Look around. Many of the gadgets you see drew inspiration from the original Apple Mac computer which came out 30 years ago yesterday.
Computers at the time typically required people to type in commands. Once the Mac came out, people could instead navigate with a graphical user interface.
Available options were organised into menus. People clicked icons to run programs and dragged and dropped files to move them.
The Mac introduced real-world metaphors such as using a rubbish bin to delete files. It brought us fonts and other tools once limited to professional printers. Most importantly, it made computing and publishing easy enough for everyday people to learn and use.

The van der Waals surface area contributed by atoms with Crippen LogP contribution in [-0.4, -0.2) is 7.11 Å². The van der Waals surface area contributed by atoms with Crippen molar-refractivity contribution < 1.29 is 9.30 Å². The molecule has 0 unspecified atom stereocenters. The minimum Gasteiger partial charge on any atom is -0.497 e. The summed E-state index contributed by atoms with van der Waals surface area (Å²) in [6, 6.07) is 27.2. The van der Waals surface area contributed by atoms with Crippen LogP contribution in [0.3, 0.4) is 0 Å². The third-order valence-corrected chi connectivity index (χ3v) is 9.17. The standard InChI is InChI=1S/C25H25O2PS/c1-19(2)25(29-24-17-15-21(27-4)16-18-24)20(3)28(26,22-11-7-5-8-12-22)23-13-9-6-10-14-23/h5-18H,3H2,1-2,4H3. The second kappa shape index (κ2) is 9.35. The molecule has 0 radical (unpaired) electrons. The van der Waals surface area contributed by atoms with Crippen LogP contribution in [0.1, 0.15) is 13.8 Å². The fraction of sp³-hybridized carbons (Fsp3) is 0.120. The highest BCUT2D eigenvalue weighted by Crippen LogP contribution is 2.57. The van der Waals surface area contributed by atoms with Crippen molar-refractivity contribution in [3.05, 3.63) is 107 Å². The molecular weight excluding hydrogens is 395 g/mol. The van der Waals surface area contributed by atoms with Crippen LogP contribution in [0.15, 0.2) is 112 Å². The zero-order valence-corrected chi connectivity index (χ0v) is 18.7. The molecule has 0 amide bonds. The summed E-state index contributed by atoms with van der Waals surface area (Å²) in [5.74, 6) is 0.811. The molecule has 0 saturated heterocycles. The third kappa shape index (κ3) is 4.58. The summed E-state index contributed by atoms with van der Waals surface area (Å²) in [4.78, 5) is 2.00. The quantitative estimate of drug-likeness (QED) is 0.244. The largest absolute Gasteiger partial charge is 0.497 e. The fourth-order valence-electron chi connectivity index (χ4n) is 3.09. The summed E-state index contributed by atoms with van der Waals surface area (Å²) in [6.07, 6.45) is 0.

Apple sparked a revolution in computing with the Mac. In turn, that sparked a revolution in publishing as people began creating fancy newsletters, brochures and other publications from their desktops.
The Mac has had “incredible influence on pretty much everybody’s lives all over the world since computers are now so ubiquitous,” said Brad Myers, a professor at Carnegie Mellon University’s Human-Computer Interaction Institute. “Pretty much all consumer electronics are adopting all of the same kinds of interactions